1. Crazy, colourful food
It begins at breakfast: Froot Loops, Cap’n Crunch, and Lucky Charms. For most people, seeing an array of that much colour on the breakfast table can be a little shocking. Breakfast cereal is supposed to be brown, right? Many expats are initially taken back by eating all that sugar before 9AM. Then we have lunch time - why is the cheese so orange? And during Thanksgiving they put marshmallows in potatoes! Compare that to England’s beige Sunday Roast and the brown Senegalese thiebou, it might take a while for expats to get used to.
2. “Hi, can I help you?”
Although we all expect a good level of customer service, Americans take it to the next level. From friendly cashiers to welcoming waiters, you can’t step inside an American establishment without being instantly greeted. Whether these happy helpers actually care about how your day is going or what your weekend plans are is debatable, but expats from more socially reserved countries tend to be a little wary of the enthusiasm.
3. Everything is huge
Europe has its hidden, winding streets… the U.S has sheer size. When you think of places like New York City, you probably expect to be surrounded by skyscrapers, but it doesn’t just stop there. Everything in America is gigantic! Supermarkets that go on for days, high schools that look like universities, malls that resemble whole towns… the mantra “go big or go home” has never been more true. And don’t expect to be able to walk anywhere, even the roads are colossal here, meaning a car is definitely a necessary investment if you plan to survive life in the states.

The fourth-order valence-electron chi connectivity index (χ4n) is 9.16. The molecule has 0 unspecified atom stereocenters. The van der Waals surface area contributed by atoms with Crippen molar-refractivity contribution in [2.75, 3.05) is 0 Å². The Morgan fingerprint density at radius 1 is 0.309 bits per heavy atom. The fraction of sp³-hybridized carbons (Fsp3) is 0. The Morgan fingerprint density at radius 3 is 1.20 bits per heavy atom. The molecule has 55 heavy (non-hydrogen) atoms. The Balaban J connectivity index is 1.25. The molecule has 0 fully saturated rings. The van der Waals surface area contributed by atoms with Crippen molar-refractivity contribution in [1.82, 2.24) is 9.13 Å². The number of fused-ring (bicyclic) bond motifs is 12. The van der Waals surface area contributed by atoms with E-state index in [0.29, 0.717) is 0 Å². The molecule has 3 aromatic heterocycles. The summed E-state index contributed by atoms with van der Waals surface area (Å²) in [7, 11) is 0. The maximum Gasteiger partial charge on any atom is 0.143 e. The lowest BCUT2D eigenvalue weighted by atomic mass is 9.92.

4. Everything is new
It’s not just big, but new too. In the grand scheme of things, the U.S.A is a brand new country, only officially gaining independence from the British Empire in 1776. Because of this, their idea of history is a little different from the rest of the world. Whilst expats from Asia and Europe might be used to thousand year old churches and ancient monuments, Americans are equally as impressed by the 264 year old Liberty Bell. If you’re an expat who’s used to artefacts sprawling across thousands of years, maybe stick to natural wonders like the Grand Canyon instead.
5. Keep it informal
Respecting your elders is a common practice all around the world, but America is a little more lax on this than some other countries. Using first names is pretty usual here, and English doesn’t have any language differences for levels of formality. What is considered polite in America may be completely different back home. So if you think an American is being rude, don’t! Just go with it and you’ll be making friends in no time.
Keep calm and carry on
The U.S.A. can be a very stressful place, with 44% of the country reporting an increase in their stress levels. If you combine this with the usual expat stress AND add in culture shock, it's no wonder expats in the U.S might feel a little overwhelmed at times.
It’s important to keep track of your mental health as it can end up affecting other aspects of your health. If you’re feeling stressed or overwhelmed, there’s lots of home remedies you can try to keep things under control. Yoga, exercise, and writing in a journal are popular activities loved by expats. Talking about your experiences can help to overcome your problems when moving to the U.S.; international health insurers Cigna Global include 5 counseling sessions per period, making it easier to adapt to like in the States.
Despite all the weird and wonderful things about the this country, it’s still an amazing place full of great natural wonders and even greater people. If you’re lucky enough to live in the U.S - take a breath, go outside, and experience life in this crazy country.